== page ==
clock menu more-arrow no yes

Filed under:

The Hawks couldn’t keep up with Stephen Curry in Warriors 127-113 victory

Steph dropped 50 and nobody could stop him.

NBA: Atlanta Hawks at Golden State Warriors Kyle Terada-USA TODAY Sports

The Golden State Warriors entered Monday’s matchup against the Atlanta Hawks with the best record in the NBA. Working on a four-game winning streak, the Warriors hoped to keep their winning ways going against one of their biggest challenges of the season. After reaching the Eastern Conference Finals last season, the Hawks came into Chase Center looking to bounce back from a tough loss in Phoenix on Saturday.

On the second half of their first back-to-back of the season, the Warriors turned to Stephen Curry to carry them to victory. Curry scored the Warriors first 10 points and put them ahead 10-3. Then, Chase Center stood still for a moment.

Chasing Bogdan Bogdanovic around a screen, Curry appeared to jam his left arm against the Hawks guard. Running back the next possession, Curry was favoring his arm heavily. Warriors head coach Steve Kerr quickly called timeout, and Curry met with team trainers. Luckily, the star guard avoided any serious injury and was able to remain in the game. In his postgame press conference, Curry revealed that he jammed his shoulder but did not feel a need to seek treatment after the game.

While Curry stayed on the floor, his hot start dissipated. Atlanta went on a 9-0 run and slowly began building a lead. Kerr once again brought Curry to the bench halfway through the first quarter for Gary Payton II. With Trae Young leading the Hawks attack, Payton’s excellent perimeter defense was an ideal matchup. However, for the first time this season, Payton was on the wrong side of a highlight.

Payton was still excellent defensively against Young, but it reminded Warriors fans of one tried and true NBA reality: great offense beats great defense. Still, Payton did not get phased by Young’s early success. The Oregon State alum fouled out and finished with just two points, but he was a pain in Atlanta’s side all night, recording three steals.

Kerr gave rookie Jonathan Kuminga his first rotation minutes on Monday, filling in for Otto Porter Jr. He entered the game with the Warriors trailing 29-22 and had the best stretch of the early part of his NBA career. Kuminga did not fill the stat sheet, but he impacted a shot in transition, drew a foul, and fit into the Dubs offense.

Limited to garbage time this season, Kuminga has had to take over when he’s played. However, the rookie seemed to adapt quite well to a more secondary role. The Dubs outscored Atlanta 10-5 in the rookie’s stint.

Despite starting the second quarter with Curry, the Hawks stretched their lead to 11. While Steph stayed on the floor after his injury scare, he went 1-for-5 from the field after his hot start. Atlanta found some offensive success working inside-out while the Warriors struggled to generate offense with Curry slumping.

Young’s offensive abilities were on full display in the first half. His penetration forced the Warriors to help more aggressively, leaving several other Hawks open. While Young racked up 21 points in the first two quarters, fellow starters John Collins and Bogdan Bogdanović finished the first half 10-for-13 from the field (4-for-6 from three) with 28 points.

For a moment, it seemed like Atlanta had a chance to put the game away in the first half. However, when Curry re-entered for the final minutes of the second quarter, he sparked a 17-6 Warriors run to close the half. Steph knocked in two threes, a pair of free throws, and recorded two assists in just a few minutes. While the Hawks lead once reached 15, the Dubs trailed just 65-61 at halftime.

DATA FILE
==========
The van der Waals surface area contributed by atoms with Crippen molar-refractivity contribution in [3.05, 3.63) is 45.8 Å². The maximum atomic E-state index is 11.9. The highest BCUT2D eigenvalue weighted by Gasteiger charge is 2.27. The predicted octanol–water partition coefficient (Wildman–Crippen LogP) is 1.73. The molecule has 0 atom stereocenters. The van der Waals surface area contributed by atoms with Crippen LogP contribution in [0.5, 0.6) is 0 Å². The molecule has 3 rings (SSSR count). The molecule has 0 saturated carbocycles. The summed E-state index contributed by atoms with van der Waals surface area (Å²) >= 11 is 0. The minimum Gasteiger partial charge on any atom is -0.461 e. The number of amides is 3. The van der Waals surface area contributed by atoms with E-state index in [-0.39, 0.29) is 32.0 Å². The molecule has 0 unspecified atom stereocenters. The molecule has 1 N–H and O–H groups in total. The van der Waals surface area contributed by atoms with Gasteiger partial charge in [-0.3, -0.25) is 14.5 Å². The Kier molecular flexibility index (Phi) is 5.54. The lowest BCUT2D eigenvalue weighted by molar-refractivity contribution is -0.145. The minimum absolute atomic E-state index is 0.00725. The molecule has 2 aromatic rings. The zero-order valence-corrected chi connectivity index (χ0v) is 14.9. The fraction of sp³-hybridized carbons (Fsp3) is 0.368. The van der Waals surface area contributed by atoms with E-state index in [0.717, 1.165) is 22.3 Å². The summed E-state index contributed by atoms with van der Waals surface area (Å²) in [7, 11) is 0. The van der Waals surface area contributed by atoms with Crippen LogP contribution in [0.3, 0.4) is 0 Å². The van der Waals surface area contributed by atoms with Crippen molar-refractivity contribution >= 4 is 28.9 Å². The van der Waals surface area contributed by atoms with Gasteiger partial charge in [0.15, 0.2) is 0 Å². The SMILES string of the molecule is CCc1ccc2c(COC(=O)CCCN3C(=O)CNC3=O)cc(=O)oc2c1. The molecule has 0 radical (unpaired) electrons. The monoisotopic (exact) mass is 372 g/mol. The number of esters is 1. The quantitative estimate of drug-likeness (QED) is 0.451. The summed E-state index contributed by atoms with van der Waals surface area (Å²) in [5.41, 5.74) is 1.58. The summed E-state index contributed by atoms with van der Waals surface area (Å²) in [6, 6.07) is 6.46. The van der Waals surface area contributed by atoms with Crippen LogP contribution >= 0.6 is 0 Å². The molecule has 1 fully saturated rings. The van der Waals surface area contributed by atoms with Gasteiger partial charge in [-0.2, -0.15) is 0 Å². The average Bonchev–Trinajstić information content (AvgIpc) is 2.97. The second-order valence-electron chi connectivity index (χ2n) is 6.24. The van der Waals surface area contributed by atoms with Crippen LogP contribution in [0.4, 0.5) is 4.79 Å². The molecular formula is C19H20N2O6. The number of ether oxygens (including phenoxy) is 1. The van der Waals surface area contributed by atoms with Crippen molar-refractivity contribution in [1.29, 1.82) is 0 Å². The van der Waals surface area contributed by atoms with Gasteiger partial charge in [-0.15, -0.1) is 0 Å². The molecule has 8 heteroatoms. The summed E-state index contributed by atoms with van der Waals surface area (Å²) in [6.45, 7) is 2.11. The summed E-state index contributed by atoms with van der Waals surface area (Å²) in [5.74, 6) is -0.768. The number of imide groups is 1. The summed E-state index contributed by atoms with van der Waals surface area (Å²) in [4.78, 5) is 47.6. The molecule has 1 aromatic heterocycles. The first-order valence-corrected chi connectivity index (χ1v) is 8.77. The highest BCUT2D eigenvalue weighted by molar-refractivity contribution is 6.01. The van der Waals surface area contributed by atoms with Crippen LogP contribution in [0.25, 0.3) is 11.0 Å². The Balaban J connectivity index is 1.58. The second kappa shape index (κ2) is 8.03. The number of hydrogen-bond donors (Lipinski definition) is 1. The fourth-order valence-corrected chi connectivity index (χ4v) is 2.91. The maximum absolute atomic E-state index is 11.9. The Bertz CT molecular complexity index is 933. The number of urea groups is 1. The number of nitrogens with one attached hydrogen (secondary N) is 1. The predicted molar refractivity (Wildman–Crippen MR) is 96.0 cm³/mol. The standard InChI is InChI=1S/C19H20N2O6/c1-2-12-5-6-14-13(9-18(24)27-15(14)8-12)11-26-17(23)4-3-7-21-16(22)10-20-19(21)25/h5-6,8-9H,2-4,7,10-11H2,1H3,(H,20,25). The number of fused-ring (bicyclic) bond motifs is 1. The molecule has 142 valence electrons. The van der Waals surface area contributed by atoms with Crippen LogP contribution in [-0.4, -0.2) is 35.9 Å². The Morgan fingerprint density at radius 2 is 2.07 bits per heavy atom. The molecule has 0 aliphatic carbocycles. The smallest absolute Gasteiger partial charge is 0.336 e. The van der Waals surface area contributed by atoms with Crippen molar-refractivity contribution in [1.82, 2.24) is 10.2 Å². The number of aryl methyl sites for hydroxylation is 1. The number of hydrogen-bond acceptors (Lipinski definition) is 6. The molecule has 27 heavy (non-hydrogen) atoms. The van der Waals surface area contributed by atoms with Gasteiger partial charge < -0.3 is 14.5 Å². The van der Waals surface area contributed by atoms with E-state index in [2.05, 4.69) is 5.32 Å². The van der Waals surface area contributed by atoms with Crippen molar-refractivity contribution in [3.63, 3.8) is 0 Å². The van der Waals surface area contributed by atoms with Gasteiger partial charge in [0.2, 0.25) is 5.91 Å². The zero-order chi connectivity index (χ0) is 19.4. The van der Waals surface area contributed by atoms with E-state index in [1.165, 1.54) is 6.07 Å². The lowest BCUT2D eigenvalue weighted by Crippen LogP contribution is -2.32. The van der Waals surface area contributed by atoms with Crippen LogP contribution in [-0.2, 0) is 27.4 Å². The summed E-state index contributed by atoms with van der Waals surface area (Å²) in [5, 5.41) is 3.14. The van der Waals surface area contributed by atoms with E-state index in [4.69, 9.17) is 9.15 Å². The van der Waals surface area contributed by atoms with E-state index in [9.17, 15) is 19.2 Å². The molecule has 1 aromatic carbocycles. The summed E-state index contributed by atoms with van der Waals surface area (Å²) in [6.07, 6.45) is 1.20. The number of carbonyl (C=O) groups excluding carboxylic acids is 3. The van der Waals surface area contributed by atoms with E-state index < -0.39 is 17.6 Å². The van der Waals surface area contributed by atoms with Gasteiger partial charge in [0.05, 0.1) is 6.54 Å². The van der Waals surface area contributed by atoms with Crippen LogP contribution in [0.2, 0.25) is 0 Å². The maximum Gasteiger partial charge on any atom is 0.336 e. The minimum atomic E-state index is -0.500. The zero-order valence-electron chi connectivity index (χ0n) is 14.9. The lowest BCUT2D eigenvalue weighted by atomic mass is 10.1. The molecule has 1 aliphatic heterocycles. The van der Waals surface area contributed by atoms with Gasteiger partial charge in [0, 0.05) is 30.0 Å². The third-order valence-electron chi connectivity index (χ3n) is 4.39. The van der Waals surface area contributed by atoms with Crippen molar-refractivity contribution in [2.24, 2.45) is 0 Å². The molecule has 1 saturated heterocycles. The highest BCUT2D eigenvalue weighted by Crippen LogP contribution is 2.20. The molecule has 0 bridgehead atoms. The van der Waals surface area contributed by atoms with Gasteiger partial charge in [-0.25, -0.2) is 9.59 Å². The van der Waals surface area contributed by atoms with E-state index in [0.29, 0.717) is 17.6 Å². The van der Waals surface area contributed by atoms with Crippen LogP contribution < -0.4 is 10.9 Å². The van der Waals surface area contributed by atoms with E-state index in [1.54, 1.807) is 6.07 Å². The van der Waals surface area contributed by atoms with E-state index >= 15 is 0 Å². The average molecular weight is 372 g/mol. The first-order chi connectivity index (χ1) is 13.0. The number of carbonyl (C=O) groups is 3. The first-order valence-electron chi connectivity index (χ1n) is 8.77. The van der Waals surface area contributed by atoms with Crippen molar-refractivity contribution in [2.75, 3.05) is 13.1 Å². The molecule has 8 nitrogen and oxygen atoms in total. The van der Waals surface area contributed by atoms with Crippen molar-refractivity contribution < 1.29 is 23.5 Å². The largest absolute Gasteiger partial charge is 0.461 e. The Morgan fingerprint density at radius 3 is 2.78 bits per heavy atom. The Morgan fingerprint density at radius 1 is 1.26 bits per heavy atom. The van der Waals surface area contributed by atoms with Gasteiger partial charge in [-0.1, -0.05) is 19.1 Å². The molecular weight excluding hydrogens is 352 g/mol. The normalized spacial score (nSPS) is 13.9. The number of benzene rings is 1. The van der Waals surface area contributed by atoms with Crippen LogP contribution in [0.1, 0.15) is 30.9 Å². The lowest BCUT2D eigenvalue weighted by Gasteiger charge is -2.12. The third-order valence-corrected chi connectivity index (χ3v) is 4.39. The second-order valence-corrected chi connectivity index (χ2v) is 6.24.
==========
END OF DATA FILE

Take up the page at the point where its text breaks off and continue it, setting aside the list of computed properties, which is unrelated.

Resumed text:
Both teams came out firing in an exciting start to the third quarter. The Warriors eventually tied the game at 75 before finally retaking the lead. Still, the Hawks kept things close. Golden State led 83-82 with 5:14 left in the quarter before the Dubs put together another classic third-quarter explosion.

Who else but Curry could be leading the charge? In one 70-second stretch, Curry singlehandedly went on a 10-0 run before he found Juan Toscano-Anderson for the exclamation point three in the final seconds of the quarter. Just like that, the Warriors were leading 102-85 heading into the fourth quarter.

Atlanta’s offense was stuffed in the second half. While they shot 41% from three, they committed 13 turnovers and were unable to build any offensive momentum. After their fantastic first half, Collins and Bogdanović went 1-for-5 from three in the second half and scored just eight points.

The Hawks, of course, remained a threat to make it a game early in the fourth quarter, but when they cut the lead to 14 in the fourth, Damion Lee answered with a three. The Warriors made two straight stops on the ensuing possessions, and the result was settled. All that was left to wonder was how many points Curry would amass.

Curry finished with one of the best all-around stat lines of his career. He amassed 50 points, seven rebounds, 10 assists, three steals, a blocked shot, and just two turnovers while shooting 50% from the field, 47.4% from three, and 100% from the free-throw line. A 50-point scoring night is always noteworthy, but Curry did it with such an efficient, well-rounded performance that it gave him another entry in the NBA history books.

Buster Posey’s surprising retirement last week was a huge reminder for Bay Area sports fans how abruptly pro careers come to an end. I don’t think anyone is taking Stephen Curry for granted, but as the Warriors legend continues doing incredible things on the court, we should all be making sure to enjoy just how amazing he can be.